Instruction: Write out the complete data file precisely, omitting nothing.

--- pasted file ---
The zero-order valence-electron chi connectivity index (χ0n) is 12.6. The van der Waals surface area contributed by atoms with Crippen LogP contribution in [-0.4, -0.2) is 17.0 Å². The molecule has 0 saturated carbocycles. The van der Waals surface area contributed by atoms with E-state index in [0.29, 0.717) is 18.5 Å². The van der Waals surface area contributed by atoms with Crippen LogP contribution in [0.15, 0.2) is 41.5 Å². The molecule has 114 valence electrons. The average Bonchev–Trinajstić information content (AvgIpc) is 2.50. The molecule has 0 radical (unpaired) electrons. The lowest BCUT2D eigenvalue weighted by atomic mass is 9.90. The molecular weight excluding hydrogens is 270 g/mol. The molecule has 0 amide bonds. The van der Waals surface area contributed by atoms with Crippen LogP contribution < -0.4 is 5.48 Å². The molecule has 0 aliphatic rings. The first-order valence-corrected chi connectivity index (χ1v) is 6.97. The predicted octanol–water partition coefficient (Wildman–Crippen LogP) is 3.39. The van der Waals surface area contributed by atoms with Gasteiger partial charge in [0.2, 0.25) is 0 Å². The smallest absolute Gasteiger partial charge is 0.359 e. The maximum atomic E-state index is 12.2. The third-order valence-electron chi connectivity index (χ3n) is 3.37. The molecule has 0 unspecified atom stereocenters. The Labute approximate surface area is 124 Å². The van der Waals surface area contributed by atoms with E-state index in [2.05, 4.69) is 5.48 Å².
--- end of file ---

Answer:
The zero-order valence-electron chi connectivity index (χ0n) is 12.6. The van der Waals surface area contributed by atoms with Crippen LogP contribution in [-0.4, -0.2) is 17.0 Å². The molecule has 0 saturated carbocycles. The van der Waals surface area contributed by atoms with E-state index in [0.29, 0.717) is 18.5 Å². The van der Waals surface area contributed by atoms with Crippen LogP contribution in [0.15, 0.2) is 41.5 Å². The molecule has 114 valence electrons. The average Bonchev–Trinajstić information content (AvgIpc) is 2.50. The molecule has 0 radical (unpaired) electrons. The lowest BCUT2D eigenvalue weighted by atomic mass is 9.90. The molecular weight excluding hydrogens is 270 g/mol. The molecule has 0 amide bonds. The van der Waals surface area contributed by atoms with Crippen LogP contribution < -0.4 is 5.48 Å². The molecule has 0 aliphatic rings. The first-order valence-corrected chi connectivity index (χ1v) is 6.97. The predicted octanol–water partition coefficient (Wildman–Crippen LogP) is 3.39. The van der Waals surface area contributed by atoms with Gasteiger partial charge in [0.2, 0.25) is 0 Å². The smallest absolute Gasteiger partial charge is 0.359 e. The maximum atomic E-state index is 12.2. The third-order valence-electron chi connectivity index (χ3n) is 3.37. The molecule has 0 unspecified atom stereocenters. The Labute approximate surface area is 124 Å². The van der Waals surface area contributed by atoms with E-state index in [2.05, 4.69) is 5.48 Å².